The Budget includes $1.3 billion for food safety across FDA programs, a decrease of $83 million below the funding appropriated by the FY 2017 Continuing Resolution. This total includes $1.2 billion in budget authority—a reduction of $109 million—and $42 million in user fees, an increase of $26 million.
In FY 2018, FDA will continue its most critical public health and safety activities, including outbreak response, implementation of Food Safety Modernization Act regulations, and ensuring that foods are safe and properly labeled. FDA will make targeted reductions to the Food Safety program, including reducing staff levels through attrition. FDA will continue support for food safety research, cosmetics safety, partnerships with academic institutes, and international capacity building at reduced levels.
Currently authorized fees support programs such as the voluntary qualified importer program, export certification, and the third party auditor program.
FDA Infrastructure and Facilities
FDA infrastructure and facilities, including 56 laboratories strategically located across the continental United States and Puerto Rico, directly support mission critical work and enable FDA to respond to food safety and medical product emergencies. These responsibilities have increased as a result of groundbreaking legislation passed over recent years, which also has resulted in additional staff. The FY 2018 Budget ensures that FDA laboratories and offices can continue to support staff in carrying out the Agency’s growing responsibilities for food and medical product safety. The Budget invests a total of $440 million - $36 million above the FY 2017 Continuing Resolution - in FDA infrastructure, including costs to keep up with the science and continue planned activities at both headquarters (including the White Oak Campus) and in the field.
The Budget also provides $9 million, the same as the FY 2017 Continuing Resolution, to fund repairs and improvements of FDA-owned facilities.
Advancing Medical Countermeasures
FDA actively supports the establishment and sustainment of an adequate supply of medical countermeasures to protect against chemical, biological, radiological, nuclear, and emerging infectious disease threats such as pandemic influenza, Ebola virus, and Zika virus. Since FY 2016, FDA mobilized more than 500 staff members to support the agency’s critical contributions to the U.S. Government’s response to the Zika virus outbreak in the Americas, and sustained response effort to the 2014 Ebola epidemic in West Africa, and the Middle East Respiratory Syndrome coronavirus outbreak, which was first noted in 2012. FDA has enabled the use of 30 diagnostic tests under its Emergency Use Authorizations authority and facilitated the development of therapeutics and vaccines to respond to those threats. FDA also issued an Emergency Use Authorizations to permit the emergency use of an atropine auto-injector to help strengthen the Nation’s public health protections against chemical threats. FDA approved the majority of medical countermeasure marketing applications under review in FY 2016 that met standards for safety, efficacy, and quality. The FY 2018 Budget includes $25 million to continue the Medical Countermeasures program which directly supports medical countermeasures efforts across FDA in support of the Department’s preparedness and response activities. These resources will help accelerate the development, evaluation, and approval of critical medical countermeasures. In addition, this funding will support the development and coordination of policies to advance emergency preparedness and response.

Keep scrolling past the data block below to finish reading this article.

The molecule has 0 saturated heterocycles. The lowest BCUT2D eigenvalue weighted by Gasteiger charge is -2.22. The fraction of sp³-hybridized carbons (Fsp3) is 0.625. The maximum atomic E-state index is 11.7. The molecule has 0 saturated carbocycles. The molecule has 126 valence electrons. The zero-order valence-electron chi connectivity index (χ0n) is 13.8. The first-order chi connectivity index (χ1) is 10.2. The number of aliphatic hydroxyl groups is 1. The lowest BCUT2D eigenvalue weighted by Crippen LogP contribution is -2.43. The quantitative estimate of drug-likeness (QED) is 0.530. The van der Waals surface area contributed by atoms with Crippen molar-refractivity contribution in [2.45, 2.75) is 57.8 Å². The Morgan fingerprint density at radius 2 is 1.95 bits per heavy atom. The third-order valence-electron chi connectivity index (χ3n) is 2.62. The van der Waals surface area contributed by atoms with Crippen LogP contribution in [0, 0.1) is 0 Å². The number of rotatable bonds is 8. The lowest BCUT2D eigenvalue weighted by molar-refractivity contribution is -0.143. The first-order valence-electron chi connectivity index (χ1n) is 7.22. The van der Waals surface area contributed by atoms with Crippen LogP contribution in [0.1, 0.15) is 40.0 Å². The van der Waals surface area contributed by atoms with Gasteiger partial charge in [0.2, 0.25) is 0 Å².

Reducing the Use and Harms of Tobacco
FDA, through the Center for Tobacco Products, executes its regulatory and public health responsibilities in program areas that support the following objectives: preventing initiation; decreasing the harms of tobacco product use; and encouraging cessation. Tobacco use is the leading cause of preventable disease, disability, and death in the United States. The United States spends nearly $170 billion on medical care to treat smoking-related disease in adults each year.
FDA also has contracts to conduct compliance check inspections at tobacco retail establishments with 55 States, Territories, and tribal jurisdictions. FDA publishes guidance to the tobacco industry to increase awareness of their new obligations and of FDA’s responsibilities.
The FY 2018 Budget includes $672 million in user fees to support the FDA tobacco program.
The Budget assumes resources from reauthorizing the human and generic drug, medical device, and biosimilar user fee programs set to expire at the end of FY 2017, increasing total fees collected under the animal drugs program, increasing the allowable fee amount for the export certification fee, and additional increases in all currently authorized user fee programs. Resources from user fees are critical to enable FDA to carry out its mission and institute performance metrics that lead to greater efficiencies and increased speed at which products are available to the public.